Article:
With fully transparent post-acute patient data, the PACs and ACOs both have greater control of outcomes. This is where the increase in shared savings is realized: from better risk stratification, improved clinical performance, reduced acute readmissions, and shorter lengths of stay (LOS).

  1. Using Data to ID At-Risk Patients Improves Resource Management

Risk stratification is a major tenet of efficient care management. Patients at the highest risk tend to need the greatest amount of resources. Sharing live clinical data from PAC EHRs enables ACOs and their PAC partners to look at pain scores, vital signs, and pulse ox, as well as pre- and post-admit and readmit histories, to readily understand what’s happening to each person and what is driving their clinical risk. They can then deploy the right resources at the right time based on each patient’s risk level.

ACOs and their PAC networks achieve greater shared savings when staffing and supplies are efficiently delegated to their most vulnerable patients. These can range from telehealth sessions with hospital nurse case managers to the ACOs providing PACs with additional scales to monitor patients with congestive heart failure. Data transparency helps the facility and the network more rapidly identify subtle clinical signs that could lead to a hospital readmission or a poor outcome for the patient, making it easier to avoid unnecessary care costs.

  1. Consistent, Data-Driven Clinical Performance Leads to Efficient Care

The creation, deployment, and management of standards of care are vital to the success of an ACO. When post-acute networks collaborate with their ACO to establish clinical pathways by care type, they produce a beneficial day-to-day guide for each patient. Sharing PAC EHR data enables the network to outline necessary functional activities, medications, treatments, and education for each patient throughout her or his stay.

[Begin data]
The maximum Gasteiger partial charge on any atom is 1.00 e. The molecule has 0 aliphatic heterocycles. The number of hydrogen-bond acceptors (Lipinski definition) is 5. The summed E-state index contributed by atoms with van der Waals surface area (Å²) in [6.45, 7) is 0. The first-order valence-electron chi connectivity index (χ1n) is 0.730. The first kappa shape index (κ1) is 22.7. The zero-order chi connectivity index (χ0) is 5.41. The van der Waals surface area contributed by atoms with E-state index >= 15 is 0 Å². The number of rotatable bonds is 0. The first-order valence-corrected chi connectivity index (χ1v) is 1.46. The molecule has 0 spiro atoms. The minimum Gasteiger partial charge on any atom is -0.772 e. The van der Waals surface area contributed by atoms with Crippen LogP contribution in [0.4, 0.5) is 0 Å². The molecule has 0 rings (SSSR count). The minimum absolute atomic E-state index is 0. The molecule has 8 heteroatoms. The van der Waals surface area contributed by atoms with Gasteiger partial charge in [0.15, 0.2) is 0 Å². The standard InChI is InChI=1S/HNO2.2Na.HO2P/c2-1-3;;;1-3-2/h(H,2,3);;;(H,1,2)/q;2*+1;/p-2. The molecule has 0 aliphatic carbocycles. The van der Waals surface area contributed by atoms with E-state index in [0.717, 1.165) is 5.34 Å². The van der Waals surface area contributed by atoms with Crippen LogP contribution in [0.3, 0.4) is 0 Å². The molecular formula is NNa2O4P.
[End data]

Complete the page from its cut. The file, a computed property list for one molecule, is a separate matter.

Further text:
Education in the PAC setting is such an important piece of care that is often overlooked. Not surprisingly, most patients absorb less than 50 percent of the information they’re given in the hospital. When acute care facilities share that education with their PAC partners, the post-acute provider can reinforce the patients’ understanding and create a more consistent care journey. Working together, PACs and ACOs also can increase the odds of better clinical outcomes and shared savings by:

  • Setting interim goals
  • Targeting a discharge date and creating a discharge plan
  • Coordinating care goals with patients and families
  • Knowing the level of rehabilitation patients can tolerate
  1. Reducing Readmissions Starts with Fundamental Information and Collaboration

Historically, most patient transitions from acute to post-acute care consist of the transfer of the patient, a stack of paperwork, and little or no report. This is the first place where data can begin to affect a PAC network’s readmission rate. When an ACO hospital ensures that the patient is completely stable before transfer, and provides basic data and a medication list for each patient before arrival to a post-acute facility, it lays a foundation for reducing rehospitalization.